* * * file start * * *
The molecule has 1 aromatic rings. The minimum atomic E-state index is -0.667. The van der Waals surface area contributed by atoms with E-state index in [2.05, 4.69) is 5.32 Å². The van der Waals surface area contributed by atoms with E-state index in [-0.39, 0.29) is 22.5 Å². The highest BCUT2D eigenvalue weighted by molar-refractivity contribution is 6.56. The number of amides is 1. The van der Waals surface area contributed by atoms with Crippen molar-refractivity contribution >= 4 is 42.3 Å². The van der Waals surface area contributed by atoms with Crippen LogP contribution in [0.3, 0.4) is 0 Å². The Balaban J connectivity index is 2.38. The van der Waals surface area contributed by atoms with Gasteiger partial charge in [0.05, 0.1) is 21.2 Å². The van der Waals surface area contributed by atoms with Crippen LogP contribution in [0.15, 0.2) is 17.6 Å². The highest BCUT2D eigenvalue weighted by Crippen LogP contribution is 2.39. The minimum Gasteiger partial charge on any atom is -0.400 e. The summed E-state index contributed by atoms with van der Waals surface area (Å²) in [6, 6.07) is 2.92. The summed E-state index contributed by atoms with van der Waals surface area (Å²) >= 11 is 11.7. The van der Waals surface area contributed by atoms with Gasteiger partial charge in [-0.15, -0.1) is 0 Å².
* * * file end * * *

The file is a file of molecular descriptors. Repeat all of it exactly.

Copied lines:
The molecule has 1 aromatic rings. The minimum atomic E-state index is -0.667. The van der Waals surface area contributed by atoms with E-state index in [2.05, 4.69) is 5.32 Å². The van der Waals surface area contributed by atoms with E-state index in [-0.39, 0.29) is 22.5 Å². The highest BCUT2D eigenvalue weighted by molar-refractivity contribution is 6.56. The number of amides is 1. The van der Waals surface area contributed by atoms with Crippen molar-refractivity contribution >= 4 is 42.3 Å². The van der Waals surface area contributed by atoms with Crippen LogP contribution in [0.3, 0.4) is 0 Å². The Balaban J connectivity index is 2.38. The van der Waals surface area contributed by atoms with Gasteiger partial charge in [0.05, 0.1) is 21.2 Å². The van der Waals surface area contributed by atoms with Crippen LogP contribution in [0.15, 0.2) is 17.6 Å². The highest BCUT2D eigenvalue weighted by Crippen LogP contribution is 2.39. The minimum Gasteiger partial charge on any atom is -0.400 e. The summed E-state index contributed by atoms with van der Waals surface area (Å²) in [6, 6.07) is 2.92. The summed E-state index contributed by atoms with van der Waals surface area (Å²) >= 11 is 11.7. The van der Waals surface area contributed by atoms with Gasteiger partial charge in [-0.15, -0.1) is 0 Å².